Walter wanted to be an electrical engineer. He was qualified to apply to a British university but the required tuition money could not be moved out of Germany. In Bodenbach, in the “Sudeten” region of Czechoslovakia, there was an engineering school where instruction was in German and Jews could still gain admittance – indeed, by this time, most of the students were refugee German Jews. Walter studied in Bodenbach through the summer of 1938. When Neville Chamberlain capitulated to Hitler’s demand for German annexation of the Sudetenland, an “eerie stillness” fell over the town. All the gas stations were closed, but not the drug stores – so Walter bought cigarette lighter fluid, filled the tank of his Jawa motorcycle, and drove to Prague, where he got a visa for the U.K. From Gdynia, Poland, he sailed to London and freedom.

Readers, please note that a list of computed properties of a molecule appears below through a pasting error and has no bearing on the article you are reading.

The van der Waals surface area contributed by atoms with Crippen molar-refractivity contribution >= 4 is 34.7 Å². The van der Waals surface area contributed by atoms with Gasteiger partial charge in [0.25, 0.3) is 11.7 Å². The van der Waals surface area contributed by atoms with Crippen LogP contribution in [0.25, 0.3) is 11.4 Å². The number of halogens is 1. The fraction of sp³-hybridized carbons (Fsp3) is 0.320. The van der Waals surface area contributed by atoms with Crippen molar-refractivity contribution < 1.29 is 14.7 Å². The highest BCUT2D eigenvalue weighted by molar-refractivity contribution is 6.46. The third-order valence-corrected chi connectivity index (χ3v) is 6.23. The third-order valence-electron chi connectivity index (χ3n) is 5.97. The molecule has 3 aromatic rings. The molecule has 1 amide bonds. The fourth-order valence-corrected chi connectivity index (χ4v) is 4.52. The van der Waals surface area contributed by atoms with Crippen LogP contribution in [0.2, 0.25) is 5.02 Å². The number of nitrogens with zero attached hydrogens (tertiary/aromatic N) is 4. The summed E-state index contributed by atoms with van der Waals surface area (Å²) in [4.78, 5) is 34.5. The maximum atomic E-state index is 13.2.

“My sponsors turned out to be the spinster ladies Marter … squiresses of their estate of Walton at Epping Green … Thank goodness, I had some kind of a suit which I quickly learned to put on for dinner. Afternoons, hot scones and tea were served and Times crossword puzzles attacked. My English had improved enough so that I found an answer occasionally.” Walter persuaded his sponsors to offer the required guarantee for his sister Susi, and she escaped Germany on one of the last ships to leave Hamburg before the war.